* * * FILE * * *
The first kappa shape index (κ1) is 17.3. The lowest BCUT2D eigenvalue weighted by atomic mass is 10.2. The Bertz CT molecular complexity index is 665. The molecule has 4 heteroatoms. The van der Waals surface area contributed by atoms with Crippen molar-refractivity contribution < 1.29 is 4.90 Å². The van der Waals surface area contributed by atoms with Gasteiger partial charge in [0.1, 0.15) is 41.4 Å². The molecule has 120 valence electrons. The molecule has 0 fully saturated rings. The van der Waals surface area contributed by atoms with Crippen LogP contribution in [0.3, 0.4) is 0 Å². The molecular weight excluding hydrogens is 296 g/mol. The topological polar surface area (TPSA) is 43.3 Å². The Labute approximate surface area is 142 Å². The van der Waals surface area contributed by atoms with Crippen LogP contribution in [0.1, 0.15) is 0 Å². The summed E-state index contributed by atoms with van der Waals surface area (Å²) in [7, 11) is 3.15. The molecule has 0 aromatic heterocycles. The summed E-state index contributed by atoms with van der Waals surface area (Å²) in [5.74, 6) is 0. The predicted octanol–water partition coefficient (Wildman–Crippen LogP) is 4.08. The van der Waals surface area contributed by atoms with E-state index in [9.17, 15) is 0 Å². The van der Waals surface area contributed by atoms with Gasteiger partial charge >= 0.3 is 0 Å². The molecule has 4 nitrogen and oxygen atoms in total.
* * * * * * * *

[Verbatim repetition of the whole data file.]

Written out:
The first kappa shape index (κ1) is 17.3. The lowest BCUT2D eigenvalue weighted by atomic mass is 10.2. The Bertz CT molecular complexity index is 665. The molecule has 4 heteroatoms. The van der Waals surface area contributed by atoms with Crippen molar-refractivity contribution < 1.29 is 4.90 Å². The van der Waals surface area contributed by atoms with Gasteiger partial charge in [0.1, 0.15) is 41.4 Å². The molecule has 120 valence electrons. The molecule has 0 fully saturated rings. The van der Waals surface area contributed by atoms with Crippen LogP contribution in [0.3, 0.4) is 0 Å². The molecular weight excluding hydrogens is 296 g/mol. The topological polar surface area (TPSA) is 43.3 Å². The Labute approximate surface area is 142 Å². The van der Waals surface area contributed by atoms with Crippen LogP contribution in [0.1, 0.15) is 0 Å². The summed E-state index contributed by atoms with van der Waals surface area (Å²) in [7, 11) is 3.15. The molecule has 0 aromatic heterocycles. The summed E-state index contributed by atoms with van der Waals surface area (Å²) in [5.74, 6) is 0. The predicted octanol–water partition coefficient (Wildman–Crippen LogP) is 4.08. The van der Waals surface area contributed by atoms with E-state index in [9.17, 15) is 0 Å². The van der Waals surface area contributed by atoms with Gasteiger partial charge >= 0.3 is 0 Å². The molecule has 4 nitrogen and oxygen atoms in total.